Brainiac On Banjo #081: The Crack of the Whip!

I mean to say that every day Is just another rotten mess / And when it’s gonna change, my friend / Is anybody’s guess / So I’m watchin’ and I’m waitin’ / Hopin’ for the best / Even think I’ll go to prayin’ / Every time I hear ’em sayin’ / That there’s no way to delay / That trouble comin’ every day • Trouble Every Day, Frank Zappa, 1966


People, including your feckless correspondent, have been predicting the death of the 32-page comic book pamphlet for many decades. It’s been an unsustainable model since the late 1950s, and sooner or later it was bound to catch up with reality. Us fans have been copping Sisyphus’s act for six decades.

Well, if you hang on long enough, most predictions kinda come true. This one hasn’t. Not yet.

Premature as they are, there have been conflicting reports as to when comics are going to resume publication and distribution, and how many comics shops are likely to be open – even with curb service. That’s putting the cart before the horse, but the comics racket has taken on the countenance of the buggy whip factory for a long time now. And, yes, they still make buggy whips, but I’ll bet you know far, far more comics readers than buggy owners.

Here’s the problem. Lots of store owners are not going to make it. They’ve still got rent to pay, they’ve probably got distributors’ bills to pay, they have no idea how to order their non-returnable product in the future because their customer base will shrink at least a bit and most readers won’t have as much disposable income for at least a while. The shopping strips from which many operate aren’t doing any better; lots of stores are bellying up.

So retailers are going to cut back on their more speculative orders. They will start by knee-capping the “independent” publishers. I’ve loathed that term for about forty years, but now it has become relevant. It is the retail community, and therefore, the readers, that are dependent upon the independents. If there’s competition in the neighborhood, all shops are likely to stock Marvel and DC. But if you’re a fan of, say, Penultiman or Rough Riders, you’ll go to the place that sells them.

If 25% of the stores close, and 25% of the customers either disappear or are disinclined to resume the depth of their pull list, that means that a comic book that sells, say, 5,000 copies a month might see sales drop to about 2,800 copies. That means the “smaller” publishers are likely to go blooie faster than you can say “AMC Theaters” and the aggregate income they provide to the stores will go up in smoke. That can make the difference between being open and being history. Eventually, those dominos fall upon Marvel and DC.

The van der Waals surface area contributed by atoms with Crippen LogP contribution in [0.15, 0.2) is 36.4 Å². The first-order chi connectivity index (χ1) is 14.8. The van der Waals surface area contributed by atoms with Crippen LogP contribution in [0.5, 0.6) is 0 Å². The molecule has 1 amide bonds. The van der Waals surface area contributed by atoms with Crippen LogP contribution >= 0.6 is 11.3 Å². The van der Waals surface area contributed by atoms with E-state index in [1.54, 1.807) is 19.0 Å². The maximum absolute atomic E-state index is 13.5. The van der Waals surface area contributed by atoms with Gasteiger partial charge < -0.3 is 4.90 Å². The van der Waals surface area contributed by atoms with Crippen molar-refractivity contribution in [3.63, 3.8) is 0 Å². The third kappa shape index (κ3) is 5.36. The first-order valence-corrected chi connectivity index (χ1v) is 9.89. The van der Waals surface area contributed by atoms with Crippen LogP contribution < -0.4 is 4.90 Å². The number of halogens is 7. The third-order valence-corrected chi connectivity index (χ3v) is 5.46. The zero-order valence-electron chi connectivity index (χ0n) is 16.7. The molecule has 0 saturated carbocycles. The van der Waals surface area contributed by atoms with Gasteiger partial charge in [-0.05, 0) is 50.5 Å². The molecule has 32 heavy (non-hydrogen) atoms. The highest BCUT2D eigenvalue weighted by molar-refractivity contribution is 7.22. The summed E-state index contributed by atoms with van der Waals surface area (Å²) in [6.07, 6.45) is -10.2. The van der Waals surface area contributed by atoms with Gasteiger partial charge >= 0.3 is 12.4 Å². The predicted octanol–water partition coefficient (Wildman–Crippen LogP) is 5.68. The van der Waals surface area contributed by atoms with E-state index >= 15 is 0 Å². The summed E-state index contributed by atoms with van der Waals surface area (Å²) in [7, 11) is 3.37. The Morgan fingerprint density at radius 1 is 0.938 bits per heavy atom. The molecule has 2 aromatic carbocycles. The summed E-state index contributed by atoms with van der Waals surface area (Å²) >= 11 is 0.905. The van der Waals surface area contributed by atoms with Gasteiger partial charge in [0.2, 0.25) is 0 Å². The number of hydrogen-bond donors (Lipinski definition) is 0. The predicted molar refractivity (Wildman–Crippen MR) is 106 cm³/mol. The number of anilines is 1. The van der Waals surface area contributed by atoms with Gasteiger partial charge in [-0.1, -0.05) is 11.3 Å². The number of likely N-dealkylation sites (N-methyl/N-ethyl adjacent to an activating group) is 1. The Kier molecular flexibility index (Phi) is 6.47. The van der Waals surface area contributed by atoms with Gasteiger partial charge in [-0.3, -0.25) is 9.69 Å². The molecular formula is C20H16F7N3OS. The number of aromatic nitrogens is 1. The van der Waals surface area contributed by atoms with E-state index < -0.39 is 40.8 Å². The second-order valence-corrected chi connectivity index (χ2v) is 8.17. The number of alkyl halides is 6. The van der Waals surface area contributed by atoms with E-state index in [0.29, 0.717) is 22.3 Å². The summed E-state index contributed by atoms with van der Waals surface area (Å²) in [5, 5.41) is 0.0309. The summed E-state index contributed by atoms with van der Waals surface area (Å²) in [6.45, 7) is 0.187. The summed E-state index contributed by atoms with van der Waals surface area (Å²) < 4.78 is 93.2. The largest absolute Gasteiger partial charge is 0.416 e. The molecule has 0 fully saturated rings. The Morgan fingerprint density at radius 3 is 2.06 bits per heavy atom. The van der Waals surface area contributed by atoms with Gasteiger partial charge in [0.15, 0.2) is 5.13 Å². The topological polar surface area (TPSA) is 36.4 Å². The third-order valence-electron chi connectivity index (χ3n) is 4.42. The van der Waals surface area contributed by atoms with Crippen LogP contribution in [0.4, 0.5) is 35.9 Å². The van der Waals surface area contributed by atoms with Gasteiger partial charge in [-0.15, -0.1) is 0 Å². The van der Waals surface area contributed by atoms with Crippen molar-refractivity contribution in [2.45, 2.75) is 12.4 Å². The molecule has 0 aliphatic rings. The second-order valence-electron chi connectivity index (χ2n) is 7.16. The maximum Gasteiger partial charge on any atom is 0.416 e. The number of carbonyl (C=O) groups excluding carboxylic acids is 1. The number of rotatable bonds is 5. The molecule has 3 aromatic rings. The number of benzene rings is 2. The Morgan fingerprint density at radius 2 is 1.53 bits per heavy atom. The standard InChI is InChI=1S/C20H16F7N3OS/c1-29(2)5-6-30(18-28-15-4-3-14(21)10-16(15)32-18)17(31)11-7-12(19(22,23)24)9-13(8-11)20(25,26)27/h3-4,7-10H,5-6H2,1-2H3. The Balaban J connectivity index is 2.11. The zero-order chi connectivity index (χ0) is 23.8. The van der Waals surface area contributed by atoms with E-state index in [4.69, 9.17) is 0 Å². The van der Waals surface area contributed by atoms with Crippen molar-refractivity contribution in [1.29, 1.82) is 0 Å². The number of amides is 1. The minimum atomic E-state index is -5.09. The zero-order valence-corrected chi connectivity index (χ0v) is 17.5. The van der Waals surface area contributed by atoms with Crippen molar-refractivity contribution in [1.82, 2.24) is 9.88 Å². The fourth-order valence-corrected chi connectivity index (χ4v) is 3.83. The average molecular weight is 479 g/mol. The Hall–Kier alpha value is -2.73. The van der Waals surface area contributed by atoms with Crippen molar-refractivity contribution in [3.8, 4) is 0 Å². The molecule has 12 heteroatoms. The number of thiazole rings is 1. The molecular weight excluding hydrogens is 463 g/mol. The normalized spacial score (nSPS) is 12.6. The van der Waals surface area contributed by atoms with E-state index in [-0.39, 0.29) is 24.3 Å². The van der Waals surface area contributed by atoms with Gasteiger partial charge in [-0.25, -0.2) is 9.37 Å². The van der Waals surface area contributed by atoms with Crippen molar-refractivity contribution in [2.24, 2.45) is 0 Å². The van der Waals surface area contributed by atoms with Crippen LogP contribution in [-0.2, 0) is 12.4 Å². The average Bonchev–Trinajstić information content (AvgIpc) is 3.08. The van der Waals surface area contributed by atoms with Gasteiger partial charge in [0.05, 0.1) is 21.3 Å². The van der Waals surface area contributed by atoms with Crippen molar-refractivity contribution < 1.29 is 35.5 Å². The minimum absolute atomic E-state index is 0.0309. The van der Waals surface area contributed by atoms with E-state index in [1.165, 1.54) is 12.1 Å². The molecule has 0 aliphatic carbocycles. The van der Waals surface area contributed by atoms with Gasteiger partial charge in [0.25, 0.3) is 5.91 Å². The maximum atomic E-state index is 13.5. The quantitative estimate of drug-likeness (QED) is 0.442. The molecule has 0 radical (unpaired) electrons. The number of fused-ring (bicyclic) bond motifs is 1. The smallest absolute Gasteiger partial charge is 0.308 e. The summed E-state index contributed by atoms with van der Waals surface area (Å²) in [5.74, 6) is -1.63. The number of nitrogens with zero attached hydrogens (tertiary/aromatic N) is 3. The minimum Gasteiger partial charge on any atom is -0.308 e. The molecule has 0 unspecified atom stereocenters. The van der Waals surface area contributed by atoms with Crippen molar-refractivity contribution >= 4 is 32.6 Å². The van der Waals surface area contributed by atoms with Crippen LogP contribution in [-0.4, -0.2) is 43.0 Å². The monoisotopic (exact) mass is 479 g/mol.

In turn, the distributors will get it in the neck. If overall sales drop as little as 15%, warehouse managers are going to have a tough time getting out of bed in the afternoon. AT&T and Disney might have deep pockets, but they now have 50% more lint.

But AT&T and Disney won’t care. As I’ve said before, they do not need the continued publication of new comic books in order to make movies and streaming shows, and those venues will continue to generate healthy merchandising opportunities.

To torture a metaphor until it confesses to the Lindbergh murder, what’s likely to kill the pamphlet is the crack of the whip. Comics retailing has been a marginal business since the year gimmel, saved from time to time by ancillary fads such as sports cards, POGS, and variant covers. Publishers reacted by shifting away from telling interesting stories to manufacturing endlessly redundant “events” that are nullified immediately by a reboot.

Maybe we’ve forgotten why we continued reading comic books in the first place. What the hell, we can get us a solid comic book story complete with capes any time we care to turn on the boob tube, and those stories are a lot less expensive than the half-buck a minute we spend reading nicely stapled pin-up art.

But I said “pamphlet,” not “comic book.” Yes, four bucks for a 20-X page story is a crime. Publishers should dress up as Harry The Horse from Guys and Dolls, a.k.a. Sheldon Leonard. The sequential art story form, which some trace back to caveman paintings, will not die.


But a whole lotta friends of mine, artists, writers, store owners, and distributors, are gonna have a hard time making ends meet for a while.

Momma, don’t let your babies grow up to be in publishing. It’s always been a risky business. It’s not even a good concept. Today’s ubiquitous wires and tubes have done a great job serving the needs of the reading public, but I’m sad to say the old fogies who talk about how they only like the feel of a real book are first-generation descendants of those snooty Luddites who proudly boasted they never watch television. As Eldridge Cleaver said, “If you’re not part of the solution, you’re part of the problem.”

Well, we gotta come up with a solution.

Anybody got any money?